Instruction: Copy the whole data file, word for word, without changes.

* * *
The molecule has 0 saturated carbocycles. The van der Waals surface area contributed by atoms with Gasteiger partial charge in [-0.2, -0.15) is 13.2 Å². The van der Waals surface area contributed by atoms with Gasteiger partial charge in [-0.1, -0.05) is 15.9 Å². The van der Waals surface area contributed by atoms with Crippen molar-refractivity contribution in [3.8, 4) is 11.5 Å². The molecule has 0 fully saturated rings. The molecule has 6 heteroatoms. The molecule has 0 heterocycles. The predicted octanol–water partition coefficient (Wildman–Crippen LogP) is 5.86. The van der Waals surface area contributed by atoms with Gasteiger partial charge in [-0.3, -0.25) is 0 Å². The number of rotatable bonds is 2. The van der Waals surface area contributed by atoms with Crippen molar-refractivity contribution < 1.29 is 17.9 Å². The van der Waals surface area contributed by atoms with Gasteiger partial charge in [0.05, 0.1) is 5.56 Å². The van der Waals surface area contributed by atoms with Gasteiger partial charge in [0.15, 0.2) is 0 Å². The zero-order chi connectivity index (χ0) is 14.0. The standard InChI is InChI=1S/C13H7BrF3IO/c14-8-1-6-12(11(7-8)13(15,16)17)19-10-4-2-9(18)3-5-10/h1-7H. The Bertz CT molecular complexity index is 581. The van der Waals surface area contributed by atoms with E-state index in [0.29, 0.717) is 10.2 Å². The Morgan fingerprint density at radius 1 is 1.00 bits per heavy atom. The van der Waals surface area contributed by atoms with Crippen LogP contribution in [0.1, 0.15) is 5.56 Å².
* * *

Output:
The molecule has 0 saturated carbocycles. The van der Waals surface area contributed by atoms with Gasteiger partial charge in [-0.2, -0.15) is 13.2 Å². The van der Waals surface area contributed by atoms with Gasteiger partial charge in [-0.1, -0.05) is 15.9 Å². The van der Waals surface area contributed by atoms with Crippen molar-refractivity contribution in [3.8, 4) is 11.5 Å². The molecule has 0 fully saturated rings. The molecule has 6 heteroatoms. The molecule has 0 heterocycles. The predicted octanol–water partition coefficient (Wildman–Crippen LogP) is 5.86. The van der Waals surface area contributed by atoms with Gasteiger partial charge in [-0.3, -0.25) is 0 Å². The number of rotatable bonds is 2. The van der Waals surface area contributed by atoms with Crippen molar-refractivity contribution < 1.29 is 17.9 Å². The van der Waals surface area contributed by atoms with Gasteiger partial charge in [0.05, 0.1) is 5.56 Å². The van der Waals surface area contributed by atoms with Gasteiger partial charge in [0.15, 0.2) is 0 Å². The zero-order chi connectivity index (χ0) is 14.0. The standard InChI is InChI=1S/C13H7BrF3IO/c14-8-1-6-12(11(7-8)13(15,16)17)19-10-4-2-9(18)3-5-10/h1-7H. The Bertz CT molecular complexity index is 581. The van der Waals surface area contributed by atoms with E-state index in [0.29, 0.717) is 10.2 Å². The Morgan fingerprint density at radius 1 is 1.00 bits per heavy atom. The van der Waals surface area contributed by atoms with Crippen LogP contribution in [0.1, 0.15) is 5.56 Å².